It isnâ€™t exactly new: spammers and malware distributors love current events that draw a lot of public attention. They use them and the public interest for their campaigns to lure curious recipients into doing things they might not usually do: click on links or open attachments. So it fits their purpose very well that the beginning of this week saw a news story that dominated newscasts all over the world: the arrival of a royal baby in Britain. A gift to the British monarchy â€“ and to cybercriminals. Within hours of the news, campaigns were initiated to exploit the huge interest for the spammersâ€™ purposes. Between Tuesday, July 23, and Wednesday, July 24, the Commtouch Email Security Labs observed eight drive-by malware waves with this topic.
Fake royal baby news alert
The emails are very simlar to those used in the campaigns exploiting the election of the new pope and the financial crisis in Cyprus a few months ago (â€œCNN Breaking Newsâ€). These advertized alleged exclusive images and video footage of the events. The links, however, led to Websites delivering malware. The royal-baby-themed campaigns used exactly the same tactic: the emails had the subject line â€œThe Royal Baby: Live updatesâ€ and even promised a link to a live cam at the hospital.
Three steps to malware
â€œConnecting to serverâ€¦â€
When the Commtouch researchers tried to follow the third link, the target site was no longer available (displaying a 502 error message) â€“ apparently, the hoster had already blocked it. The top level domain nphscards.com contained a forward to the MSNBC.News Website.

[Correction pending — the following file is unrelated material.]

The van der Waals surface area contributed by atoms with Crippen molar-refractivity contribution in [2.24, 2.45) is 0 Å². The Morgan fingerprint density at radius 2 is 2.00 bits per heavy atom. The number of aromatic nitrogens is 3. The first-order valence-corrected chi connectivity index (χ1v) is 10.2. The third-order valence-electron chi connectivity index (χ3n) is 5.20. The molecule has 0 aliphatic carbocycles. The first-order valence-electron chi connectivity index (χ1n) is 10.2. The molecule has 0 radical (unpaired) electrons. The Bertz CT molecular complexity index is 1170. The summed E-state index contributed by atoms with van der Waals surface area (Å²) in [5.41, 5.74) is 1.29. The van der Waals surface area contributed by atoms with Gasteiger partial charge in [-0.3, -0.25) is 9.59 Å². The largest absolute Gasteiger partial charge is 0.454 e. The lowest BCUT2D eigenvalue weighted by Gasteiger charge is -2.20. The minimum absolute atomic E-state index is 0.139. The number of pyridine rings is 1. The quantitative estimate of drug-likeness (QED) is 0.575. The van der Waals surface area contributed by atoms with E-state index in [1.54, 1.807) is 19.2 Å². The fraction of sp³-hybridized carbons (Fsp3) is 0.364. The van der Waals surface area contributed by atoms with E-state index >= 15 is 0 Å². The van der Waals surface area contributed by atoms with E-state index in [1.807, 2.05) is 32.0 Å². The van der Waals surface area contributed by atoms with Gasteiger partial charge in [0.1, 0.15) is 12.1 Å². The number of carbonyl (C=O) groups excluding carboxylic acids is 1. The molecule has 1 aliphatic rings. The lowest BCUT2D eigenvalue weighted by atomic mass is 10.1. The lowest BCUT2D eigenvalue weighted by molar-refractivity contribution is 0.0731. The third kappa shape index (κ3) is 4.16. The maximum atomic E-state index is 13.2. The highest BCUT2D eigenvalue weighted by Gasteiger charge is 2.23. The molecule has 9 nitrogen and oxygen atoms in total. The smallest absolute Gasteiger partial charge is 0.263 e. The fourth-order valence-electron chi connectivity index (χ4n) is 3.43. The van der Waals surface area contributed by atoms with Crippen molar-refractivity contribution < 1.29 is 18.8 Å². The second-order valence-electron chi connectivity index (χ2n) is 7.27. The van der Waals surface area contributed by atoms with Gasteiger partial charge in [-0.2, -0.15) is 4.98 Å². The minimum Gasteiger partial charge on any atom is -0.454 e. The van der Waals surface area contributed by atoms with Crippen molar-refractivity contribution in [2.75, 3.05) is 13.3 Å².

All the hidden links led to sites infecting the userâ€™s computer the Blackhole Exploit Kit, one of the cybercriminalsâ€™ favorite tools today. It scans the target system and then downloads the malware most appropriate to it.
Almost one third of the emails came from IP addresses in the United Stated, followed by Peru and Chile â€“ two countries that have not been a frequent source of spam. Perhaps there is a new South American botnet in the making?
From the royal baby to Edward Snowden
The royal-baby-themed campaigns ended after less than a day and are a great example of what one might call real-time spam: It uses the news of the day and only on the day that it happens, giving the fake alerts an air of urgency and hoping to fool those who might not have heard the news yet. In a particularly perfidious way, this tactic was used after the Boston bombings.
The current campaigns share another charcteristic of earlier real-time campaigns: switching to the next hot topic when it happens. The day after the mentioned waves, very similar emails were discovered containing subject lines such as â€œâ€Snowden able to leave Moscow airportâ€ â€“ BreakingNews CNNâ€, promising exclusive news about the NSA whistleblowers asylum status. The emails contains a short teaser paragraph â€“ apparently taken from CNN â€“ and a link for further details and inetractive material. What happens when one clicks on the link should not come as a surprise to anybody at this pointâ€¦
A fake CNN breaking news email about Edward Snowden